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Dear Dr. Vinny,
How do wines from home winemaking kits compare to commercial wines in quality? Do they go through the same fermentation process, and do they have aging capability?
—Elton, Chambly, Quebec
The number (and quality, I’m told) of home winemaking kits has really increased over the last few years. I think that they are a great introduction to a winemaking hobby, but the wines they make tend to be low-alcohol, easy-drinking and fruit-forward at best, and possibly and weak and watery at worst. I’ve heard they are comparable to $5 and $10 bottles of wine you can find at the grocery store, and I don’t think they would have the potential to age for a long time.
The types of kits vary, but they all include ingredients for the primary fermentation that occurs in all wines, when the sugar from the grapes is converted into alcohol with the help of yeast. Some of the kits use pure grape juice (these tend to be refrigerated), while others use grape concentrate, which is grape juice with the water removed. Typically, commercial winemaking, on the other hand, involves much more interaction with the grape skins and seeds, which is where much of the flavor and aromatic details emerge, as well as body and structure. I was surprised that there are kits where you provide the fruit, whether grapes or something else. But remember that the grapes that you find in grocery stores are very different from wine grapes.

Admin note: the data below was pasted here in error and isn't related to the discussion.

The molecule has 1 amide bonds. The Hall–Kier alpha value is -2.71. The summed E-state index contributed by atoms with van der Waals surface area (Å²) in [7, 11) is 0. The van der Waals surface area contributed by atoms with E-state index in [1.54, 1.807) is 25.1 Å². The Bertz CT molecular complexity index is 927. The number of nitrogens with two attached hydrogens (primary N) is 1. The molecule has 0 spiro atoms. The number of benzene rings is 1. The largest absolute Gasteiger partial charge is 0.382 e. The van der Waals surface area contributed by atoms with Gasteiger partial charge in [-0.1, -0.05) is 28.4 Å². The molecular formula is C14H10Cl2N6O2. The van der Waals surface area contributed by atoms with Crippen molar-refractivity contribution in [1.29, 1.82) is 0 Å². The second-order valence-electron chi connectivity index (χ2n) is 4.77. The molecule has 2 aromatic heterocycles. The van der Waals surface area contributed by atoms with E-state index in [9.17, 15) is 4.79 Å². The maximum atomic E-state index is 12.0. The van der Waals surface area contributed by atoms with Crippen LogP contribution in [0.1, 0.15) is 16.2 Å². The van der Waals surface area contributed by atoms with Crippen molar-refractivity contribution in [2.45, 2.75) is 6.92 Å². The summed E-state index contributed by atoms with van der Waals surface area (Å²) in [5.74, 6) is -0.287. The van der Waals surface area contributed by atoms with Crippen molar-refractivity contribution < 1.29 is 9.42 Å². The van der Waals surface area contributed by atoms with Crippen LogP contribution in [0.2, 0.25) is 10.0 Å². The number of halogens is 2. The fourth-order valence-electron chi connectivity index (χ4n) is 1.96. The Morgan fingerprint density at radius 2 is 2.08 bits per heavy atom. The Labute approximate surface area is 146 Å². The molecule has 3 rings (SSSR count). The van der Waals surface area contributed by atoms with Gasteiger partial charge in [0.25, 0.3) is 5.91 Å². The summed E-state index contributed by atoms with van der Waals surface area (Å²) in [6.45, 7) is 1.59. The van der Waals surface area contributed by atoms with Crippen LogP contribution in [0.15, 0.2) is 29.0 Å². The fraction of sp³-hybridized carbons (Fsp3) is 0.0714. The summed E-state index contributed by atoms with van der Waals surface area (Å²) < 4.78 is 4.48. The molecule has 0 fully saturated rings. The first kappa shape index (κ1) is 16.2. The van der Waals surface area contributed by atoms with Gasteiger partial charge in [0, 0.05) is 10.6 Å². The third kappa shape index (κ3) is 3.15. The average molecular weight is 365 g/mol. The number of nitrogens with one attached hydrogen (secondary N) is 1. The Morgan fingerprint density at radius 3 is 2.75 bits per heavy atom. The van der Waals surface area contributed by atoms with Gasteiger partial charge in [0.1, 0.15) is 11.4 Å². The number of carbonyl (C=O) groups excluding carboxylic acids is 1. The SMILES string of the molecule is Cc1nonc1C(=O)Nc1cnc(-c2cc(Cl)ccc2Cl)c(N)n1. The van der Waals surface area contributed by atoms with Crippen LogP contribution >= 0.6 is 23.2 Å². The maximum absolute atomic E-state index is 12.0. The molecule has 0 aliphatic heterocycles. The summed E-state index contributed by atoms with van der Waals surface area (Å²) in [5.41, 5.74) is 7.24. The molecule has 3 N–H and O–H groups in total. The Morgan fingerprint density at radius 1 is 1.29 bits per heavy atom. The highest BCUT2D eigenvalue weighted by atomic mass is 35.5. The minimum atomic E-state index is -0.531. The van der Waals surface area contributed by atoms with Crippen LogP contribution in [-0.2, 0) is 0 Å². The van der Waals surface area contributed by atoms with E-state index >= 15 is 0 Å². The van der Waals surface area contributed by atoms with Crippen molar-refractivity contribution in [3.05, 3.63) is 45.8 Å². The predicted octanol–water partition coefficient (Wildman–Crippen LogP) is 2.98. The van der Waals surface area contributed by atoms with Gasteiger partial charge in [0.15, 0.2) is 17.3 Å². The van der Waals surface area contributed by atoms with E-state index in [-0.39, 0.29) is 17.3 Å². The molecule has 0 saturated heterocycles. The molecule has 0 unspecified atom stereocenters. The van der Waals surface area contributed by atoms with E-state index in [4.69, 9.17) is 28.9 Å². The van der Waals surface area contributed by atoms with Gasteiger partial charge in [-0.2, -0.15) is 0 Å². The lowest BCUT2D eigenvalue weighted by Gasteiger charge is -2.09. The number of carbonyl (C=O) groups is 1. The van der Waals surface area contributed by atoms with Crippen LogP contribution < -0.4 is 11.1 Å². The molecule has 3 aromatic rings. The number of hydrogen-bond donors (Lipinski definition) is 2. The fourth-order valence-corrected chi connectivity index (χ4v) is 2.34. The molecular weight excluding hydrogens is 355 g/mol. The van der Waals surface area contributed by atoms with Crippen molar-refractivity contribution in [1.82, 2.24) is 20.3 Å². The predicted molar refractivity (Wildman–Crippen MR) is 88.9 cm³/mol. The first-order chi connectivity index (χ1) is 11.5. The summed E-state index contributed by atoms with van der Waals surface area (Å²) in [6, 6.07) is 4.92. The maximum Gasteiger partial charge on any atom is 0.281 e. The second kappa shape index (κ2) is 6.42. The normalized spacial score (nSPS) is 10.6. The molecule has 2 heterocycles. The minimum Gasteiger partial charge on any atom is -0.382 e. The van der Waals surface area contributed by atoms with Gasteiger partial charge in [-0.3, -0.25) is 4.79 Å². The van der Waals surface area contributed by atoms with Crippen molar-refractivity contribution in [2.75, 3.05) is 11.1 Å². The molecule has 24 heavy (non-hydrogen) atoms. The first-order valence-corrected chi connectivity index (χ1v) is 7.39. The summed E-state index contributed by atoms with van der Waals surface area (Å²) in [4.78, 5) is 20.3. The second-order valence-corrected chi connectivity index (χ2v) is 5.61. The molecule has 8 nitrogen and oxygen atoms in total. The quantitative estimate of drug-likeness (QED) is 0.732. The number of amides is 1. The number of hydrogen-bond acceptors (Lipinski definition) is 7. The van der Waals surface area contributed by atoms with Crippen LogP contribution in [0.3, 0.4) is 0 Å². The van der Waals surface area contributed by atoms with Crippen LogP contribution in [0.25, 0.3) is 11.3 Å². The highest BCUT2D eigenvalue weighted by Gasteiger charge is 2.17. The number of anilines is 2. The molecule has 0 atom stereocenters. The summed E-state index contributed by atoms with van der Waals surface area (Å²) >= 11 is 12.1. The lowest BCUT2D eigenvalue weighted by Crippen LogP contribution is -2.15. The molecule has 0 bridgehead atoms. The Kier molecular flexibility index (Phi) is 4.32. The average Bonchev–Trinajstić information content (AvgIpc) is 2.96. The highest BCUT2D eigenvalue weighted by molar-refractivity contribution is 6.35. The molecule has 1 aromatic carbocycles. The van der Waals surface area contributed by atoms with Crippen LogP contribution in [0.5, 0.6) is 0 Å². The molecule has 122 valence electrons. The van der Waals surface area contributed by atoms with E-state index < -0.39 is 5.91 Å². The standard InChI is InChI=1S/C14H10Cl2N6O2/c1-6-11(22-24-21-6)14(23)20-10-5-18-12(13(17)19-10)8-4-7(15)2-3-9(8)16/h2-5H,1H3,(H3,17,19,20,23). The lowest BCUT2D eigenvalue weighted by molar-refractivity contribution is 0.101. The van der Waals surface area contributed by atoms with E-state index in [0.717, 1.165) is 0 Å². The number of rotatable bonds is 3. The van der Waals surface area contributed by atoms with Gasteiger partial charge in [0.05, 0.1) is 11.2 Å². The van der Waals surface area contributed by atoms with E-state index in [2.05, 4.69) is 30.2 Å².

There are a lot of other options with these kits. I like the all-inclusive ones, which include all of the materials and equipment you need to make wine (though none of the ones I've seen included bottles, so keep that in mind). Some set-ups take more space than others, and the process can range from 10 days to four weeks from start to completed wine. I’ve read that some kits are light on instructions, so if this is your first time making wine, you might want to check out some online videos. Some home winemakers start out with a kit, and then start tinkering with different types of yeasts, or buying a barrel to age the wine in, taking the next steps to making wines more like the professionals.
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